NAYPYIDAW rose from the forests, it is said, because of vision: General Than Shwe, a high school graduate and postal clerk who ruled the country until 2011, saw the Buddha appear before him, promising eternal glory if he built Myanmar a new capital. Less than a tenth of the results from Myanmar’s historic election to its 664-seat parliament are out so far, and slow counting is provoking fears of malpractice, but based on these early results, newspapers are prophesying that the general’s citadel — home of a collection of objects curated by astrologers to radiate power, like white elephants, relics of the Buddha, and a zoo with a refrigerated enclosure for penguins — will soon fall to his nemesis. Though a constitutional tripwire bars Aung San Suu Kyi from becoming the next president, since she was married to a foreigner, her National League of Democracy seems set for a landslide win. In 1990, a similar victory had provoked a savage crackdown by the generals. Now, it seems, she is finally to be rewarded for her extraordinary 25-year resistance against the military’s tyranny — which included 15 years in prison.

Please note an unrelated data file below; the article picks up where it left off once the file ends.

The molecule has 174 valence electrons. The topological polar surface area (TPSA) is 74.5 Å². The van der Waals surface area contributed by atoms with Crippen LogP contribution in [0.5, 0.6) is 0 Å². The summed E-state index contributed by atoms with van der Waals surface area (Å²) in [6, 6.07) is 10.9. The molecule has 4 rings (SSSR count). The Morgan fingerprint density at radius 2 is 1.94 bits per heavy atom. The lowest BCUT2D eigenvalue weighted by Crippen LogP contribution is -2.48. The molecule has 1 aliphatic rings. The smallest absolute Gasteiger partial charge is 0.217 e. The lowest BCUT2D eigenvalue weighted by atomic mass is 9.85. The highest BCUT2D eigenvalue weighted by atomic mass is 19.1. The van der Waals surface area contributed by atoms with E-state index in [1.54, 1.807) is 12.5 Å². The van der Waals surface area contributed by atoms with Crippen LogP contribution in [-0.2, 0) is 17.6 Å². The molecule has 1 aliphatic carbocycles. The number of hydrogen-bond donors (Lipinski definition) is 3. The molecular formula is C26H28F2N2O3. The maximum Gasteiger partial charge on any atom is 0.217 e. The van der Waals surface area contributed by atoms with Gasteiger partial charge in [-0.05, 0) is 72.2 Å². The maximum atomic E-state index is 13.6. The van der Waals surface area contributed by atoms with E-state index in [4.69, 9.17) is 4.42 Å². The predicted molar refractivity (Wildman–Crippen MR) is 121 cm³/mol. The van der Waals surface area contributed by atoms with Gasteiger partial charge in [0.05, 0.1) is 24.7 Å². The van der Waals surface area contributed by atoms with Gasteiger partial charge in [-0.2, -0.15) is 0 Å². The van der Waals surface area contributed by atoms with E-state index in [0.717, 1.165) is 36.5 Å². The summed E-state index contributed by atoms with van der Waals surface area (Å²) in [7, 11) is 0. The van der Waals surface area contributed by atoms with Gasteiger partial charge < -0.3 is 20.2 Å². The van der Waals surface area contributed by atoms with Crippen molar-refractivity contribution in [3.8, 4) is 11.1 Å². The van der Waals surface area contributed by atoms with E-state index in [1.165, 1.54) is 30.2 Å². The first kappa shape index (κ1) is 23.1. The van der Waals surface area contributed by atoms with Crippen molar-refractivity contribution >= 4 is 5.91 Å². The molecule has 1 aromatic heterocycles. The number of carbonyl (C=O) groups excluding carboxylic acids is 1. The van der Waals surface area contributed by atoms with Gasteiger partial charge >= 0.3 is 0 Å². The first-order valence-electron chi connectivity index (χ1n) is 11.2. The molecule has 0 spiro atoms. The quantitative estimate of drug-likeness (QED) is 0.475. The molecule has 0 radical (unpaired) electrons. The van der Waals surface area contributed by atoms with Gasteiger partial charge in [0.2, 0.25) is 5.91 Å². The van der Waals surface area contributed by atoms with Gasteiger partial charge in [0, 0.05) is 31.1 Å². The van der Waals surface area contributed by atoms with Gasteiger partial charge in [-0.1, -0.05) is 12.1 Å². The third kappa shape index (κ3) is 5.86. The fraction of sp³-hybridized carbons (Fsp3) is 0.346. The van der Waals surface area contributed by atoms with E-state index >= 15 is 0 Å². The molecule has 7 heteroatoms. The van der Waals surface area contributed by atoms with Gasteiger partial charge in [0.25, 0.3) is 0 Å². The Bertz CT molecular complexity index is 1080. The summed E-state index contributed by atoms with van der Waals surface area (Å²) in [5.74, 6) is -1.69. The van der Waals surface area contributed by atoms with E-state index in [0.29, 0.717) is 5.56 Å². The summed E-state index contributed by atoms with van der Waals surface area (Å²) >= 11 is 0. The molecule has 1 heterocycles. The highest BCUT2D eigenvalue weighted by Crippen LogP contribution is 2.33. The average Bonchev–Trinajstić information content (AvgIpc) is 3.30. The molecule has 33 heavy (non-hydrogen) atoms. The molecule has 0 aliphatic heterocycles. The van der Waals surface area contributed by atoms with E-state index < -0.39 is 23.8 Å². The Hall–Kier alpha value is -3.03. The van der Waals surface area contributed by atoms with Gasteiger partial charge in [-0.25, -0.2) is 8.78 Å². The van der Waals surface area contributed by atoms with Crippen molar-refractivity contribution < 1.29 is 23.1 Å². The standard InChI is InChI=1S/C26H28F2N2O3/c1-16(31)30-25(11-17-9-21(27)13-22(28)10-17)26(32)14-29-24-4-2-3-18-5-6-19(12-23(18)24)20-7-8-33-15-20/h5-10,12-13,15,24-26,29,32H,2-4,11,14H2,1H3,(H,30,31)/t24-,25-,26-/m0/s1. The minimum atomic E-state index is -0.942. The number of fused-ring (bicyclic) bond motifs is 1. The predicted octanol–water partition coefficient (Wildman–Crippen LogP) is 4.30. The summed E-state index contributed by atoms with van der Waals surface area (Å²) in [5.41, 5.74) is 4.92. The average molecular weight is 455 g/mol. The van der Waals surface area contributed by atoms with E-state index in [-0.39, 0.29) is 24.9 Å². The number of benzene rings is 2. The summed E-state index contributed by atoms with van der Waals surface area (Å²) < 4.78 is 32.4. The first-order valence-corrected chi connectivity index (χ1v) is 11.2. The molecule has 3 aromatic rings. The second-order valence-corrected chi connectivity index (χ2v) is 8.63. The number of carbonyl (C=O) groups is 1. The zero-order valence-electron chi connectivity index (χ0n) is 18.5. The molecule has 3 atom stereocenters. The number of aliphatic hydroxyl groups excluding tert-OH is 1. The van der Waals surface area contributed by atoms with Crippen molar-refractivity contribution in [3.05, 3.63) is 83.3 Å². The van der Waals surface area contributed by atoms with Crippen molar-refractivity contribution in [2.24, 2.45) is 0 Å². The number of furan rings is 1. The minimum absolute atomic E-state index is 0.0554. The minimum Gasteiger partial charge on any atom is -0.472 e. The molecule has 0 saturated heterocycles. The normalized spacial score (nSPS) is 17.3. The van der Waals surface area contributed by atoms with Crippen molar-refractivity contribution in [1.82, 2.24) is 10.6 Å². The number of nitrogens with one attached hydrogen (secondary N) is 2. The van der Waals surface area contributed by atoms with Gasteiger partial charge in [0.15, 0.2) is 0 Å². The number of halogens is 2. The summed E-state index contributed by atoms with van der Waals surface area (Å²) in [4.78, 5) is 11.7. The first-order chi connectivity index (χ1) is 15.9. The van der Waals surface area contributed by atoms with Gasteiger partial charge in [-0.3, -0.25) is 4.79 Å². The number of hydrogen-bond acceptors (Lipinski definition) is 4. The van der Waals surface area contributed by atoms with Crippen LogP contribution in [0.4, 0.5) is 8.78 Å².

The truth, however, is less roseate: Real democracy will remain a distant dream in Myanmar. The country’s military will retain several key cabinet positions, including the ministries of defence, home, border security and the police. In addition, a quarter of all seats in the two Houses of parliament are reserved for military nominees. The constitution mandates that the military can take direct control of government should it deem it necessary. Perhaps most important, the military-dominated National Defence and Security Council retains decision-making powers on the most important issues facing the country: The conduct of war against the ethnic insurgencies raging across the country, the rising tide of Buddhist chauvinism, and the country’s appalling treatment of its Rohingya minority.
Suu Kyi’s NLD is prepared to play the long game. It accepted military primacy in the belief that the generals are willing to slowly retreat from the management of Myanmar’s politics. The generals, and the business oligarchs who back them, in turn realise that a credible election process will bring rewards, like greater Western investment. In coming weeks, there will be delicate negotiations between the military and the NLD on the election of the new president, as well as key political, administrative and judicial appointments. General Than, long retired, but still believed to wield formidable influence over the military elite, will be watching closely for signs of efforts to undermine the system he built. This election is but a first step towards democracy — many more remain to be taken, and the journey is full of dangers.